New Year’s Eve or Silvester in Berlin: Fireworks, Pyromaniacs and Snow
Yesterday, while standing at the top of Mauerpark hill, it occurred to me, that so far, I have started every new decade in a different country. I stumbled into the world during the 80s, in the throes of democratic transition, in a Spain that had not had a popularly elected government since 1939 and whose current constitution came into force the 29th of December 1978. The 90s started in Copenhagen. A couple of months earlier my parents had driven down to Spain, their progress slowed by a pack of putt-putting Trabants on their maiden journey to the West. The millennium saw me in London, trying to make my way back from South Bank amongst a sea of drunken revelers, unaware that this would be my home for the next decade. This nascent decade found me, as mentioned, on top of Mauerpark hill surrounded by inebriated lunatics armed to the teeth with rockets and catherine wheels, in a scene reminiscent of a pyrotechnic Sarajevo, and almost guaranteeing that I would celebrate next decennium in a centre for the permanently shell shocked. Nothing had prepared me for this explosion of colour and gundpowder.
Street on Fire, the lesser known Kings of Leon number.
Mauerpark is a 5 min walk from my house and seemed to be a good venue for catching some fireworks, rather than being squashed to death at Brandenburg Tor. I was not however expecting an army of pyromaniacs who at the stroke twelve seemed to follow the Spartan command ‘On my signal unleash hell’. Spartans, of course, have more consideration of personal safety. While these Hellenic kamikazes might laugh in the face of death, Berliners hand her a rocket lightened with a cigarette while holding a sparkler and champagne bottle in the other hand. In 5 inches of snow. Then they light another cigarette, take a swig at the champagne and wait for the half kilo of gunpowder to launch. From their hand.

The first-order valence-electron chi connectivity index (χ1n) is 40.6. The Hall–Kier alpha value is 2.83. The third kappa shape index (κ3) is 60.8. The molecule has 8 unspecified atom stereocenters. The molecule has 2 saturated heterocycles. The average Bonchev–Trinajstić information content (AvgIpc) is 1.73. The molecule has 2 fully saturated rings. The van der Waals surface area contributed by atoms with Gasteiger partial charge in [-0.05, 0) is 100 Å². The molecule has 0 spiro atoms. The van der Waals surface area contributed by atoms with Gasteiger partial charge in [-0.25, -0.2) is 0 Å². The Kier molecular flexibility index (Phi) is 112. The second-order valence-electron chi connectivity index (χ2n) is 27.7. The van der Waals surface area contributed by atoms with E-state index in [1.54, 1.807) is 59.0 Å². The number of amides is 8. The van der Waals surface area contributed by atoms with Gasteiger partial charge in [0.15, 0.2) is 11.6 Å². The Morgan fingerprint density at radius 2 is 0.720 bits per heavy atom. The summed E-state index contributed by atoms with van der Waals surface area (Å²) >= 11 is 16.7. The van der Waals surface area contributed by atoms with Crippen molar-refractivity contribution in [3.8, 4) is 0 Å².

The police pushing their van out of the snow.
Mauerpark or pyromaniac’s paradise in the background.
To somebody who has lived in England for 10 years, where holding a sparkler requires wearing three pairs of safety goggles, this is rather refreshing and simultaneously bloody terrifying. It was obviously too much for my boyfriend, who is actually English, and who went into a catatonic state at first, tweeting to his entire London circle in a horrified stream of consciousness: ‘Aaah, Pyromaniacs!’, ‘Maniacs!’, ‘Fire!’ After half an hour and realizing that we weren’t dead yet, we started thinking ‘Yay, Pyromaniacs!’, ‘Maniacs!’, ‘Fire!’ We then happily wandered down the streets of Berlin, which a that point looked like the scene of a riot. Everywhere we turned there was smoke and hooded people hurling objects on fire. I was almost expecting Rosa Luxemburg running down Bernauer Strasse inciting the masses to revolution before being carried away by the Freikorps. Instead we went to get some much needed alcohol. The revolution can wait.